Mastication treatment effects on vegetation and fuels in piñon-juniper woodlands of central Colorado, USA.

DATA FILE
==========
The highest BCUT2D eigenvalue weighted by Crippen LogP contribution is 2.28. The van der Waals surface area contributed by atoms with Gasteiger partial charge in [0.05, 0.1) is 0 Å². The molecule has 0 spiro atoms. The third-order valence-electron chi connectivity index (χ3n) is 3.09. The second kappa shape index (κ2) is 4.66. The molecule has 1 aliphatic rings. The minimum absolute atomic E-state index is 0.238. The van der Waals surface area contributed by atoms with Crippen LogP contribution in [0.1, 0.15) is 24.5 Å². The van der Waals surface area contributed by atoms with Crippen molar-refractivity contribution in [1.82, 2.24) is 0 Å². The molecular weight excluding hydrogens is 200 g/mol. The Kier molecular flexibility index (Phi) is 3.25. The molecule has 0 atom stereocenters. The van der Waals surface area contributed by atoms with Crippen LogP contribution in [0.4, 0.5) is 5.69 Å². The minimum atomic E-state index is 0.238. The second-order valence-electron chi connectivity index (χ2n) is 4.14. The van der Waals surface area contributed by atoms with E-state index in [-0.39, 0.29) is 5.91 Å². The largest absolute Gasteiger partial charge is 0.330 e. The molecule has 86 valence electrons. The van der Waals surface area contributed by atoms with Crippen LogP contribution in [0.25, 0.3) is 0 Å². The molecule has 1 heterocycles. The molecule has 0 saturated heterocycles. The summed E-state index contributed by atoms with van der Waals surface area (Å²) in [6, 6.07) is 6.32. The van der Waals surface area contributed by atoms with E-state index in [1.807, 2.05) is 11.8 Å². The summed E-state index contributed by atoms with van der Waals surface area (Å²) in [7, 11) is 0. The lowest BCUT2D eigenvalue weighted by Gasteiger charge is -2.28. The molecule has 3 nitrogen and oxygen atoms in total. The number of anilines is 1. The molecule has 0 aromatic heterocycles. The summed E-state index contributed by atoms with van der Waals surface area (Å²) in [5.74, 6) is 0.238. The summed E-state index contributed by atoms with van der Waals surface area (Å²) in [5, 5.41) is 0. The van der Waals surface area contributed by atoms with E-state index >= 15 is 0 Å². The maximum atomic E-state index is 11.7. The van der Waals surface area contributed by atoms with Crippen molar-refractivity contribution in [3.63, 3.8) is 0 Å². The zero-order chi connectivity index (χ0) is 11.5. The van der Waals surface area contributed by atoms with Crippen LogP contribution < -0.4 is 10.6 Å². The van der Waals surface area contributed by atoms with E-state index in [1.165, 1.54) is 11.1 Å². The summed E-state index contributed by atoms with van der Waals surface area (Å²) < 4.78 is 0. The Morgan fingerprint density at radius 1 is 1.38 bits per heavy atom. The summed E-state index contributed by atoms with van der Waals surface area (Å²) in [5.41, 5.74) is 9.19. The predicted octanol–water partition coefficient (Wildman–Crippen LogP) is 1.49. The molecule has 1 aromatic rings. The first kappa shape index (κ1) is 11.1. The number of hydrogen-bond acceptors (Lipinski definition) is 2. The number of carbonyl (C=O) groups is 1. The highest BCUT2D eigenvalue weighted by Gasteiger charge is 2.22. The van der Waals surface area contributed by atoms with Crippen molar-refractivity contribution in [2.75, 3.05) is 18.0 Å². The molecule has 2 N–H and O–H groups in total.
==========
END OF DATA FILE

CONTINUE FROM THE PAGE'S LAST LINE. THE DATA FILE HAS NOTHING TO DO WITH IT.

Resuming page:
Forest mastication treatments are increasingly utilized by land managers as a means of reducing tree cover for fire hazard mitigation and other habitat objectives in piñon-juniper (P-J) woodlands. Mastication converts trees into small pieces (e.g., wood chips), in the process creating canopy openings, redistributing fuel from the canopy to the surface, converting large diameter to small diameter fuels, and covering the ground with piles of woody debris. We measured vegetation and fuels at 192 sites in 24 pairs of 1-11-year-old mastication treatments and untreated adjacent controls in P-J woodlands of the Arkansas River valley, Colorado, and used paired t-tests, mixed-effects models, and gradient analysis (non-metric multidimensional scaling) to assess mastication effects. Treatments were associated with major, persistent ecological shifts relative to controls. Tree cover and canopy fuels were reduced in treatments; concomitantly, dead and down woody surface fuels, forb, and graminoid cover were elevated. Treatments exhibited much higher frequency, richness, and cover by a suite of non-native plant species including cheatgrass (Bromus tectorum). Non-native plant expansion appears linked to the disturbance associated with treatment activities, reductions in tree canopy, and alterations to ground cover, and effective mitigation of increases by these species may necessitate both pre- and post-treatment control measures. Shifts from native-dominated woodlands to open, weedy, herb- and shrub-dominated communities are likely to change patterns of abundance and habitat use by woodland- and forest-dependent wildlife. Decreased canopy fuels and increased herbaceous surface fuels including exotic annuals are expected to alter potential fire behavior. We encourage managers carrying out P-J mastication projects to explicitly address potential trade-offs between desired treatment outcomes and potentially unwelcome impacts, and how these might be mitigated. It may also be worth considering whether or not tree removal treatments will be warranted given anticipated climate change impacts to these woodlands.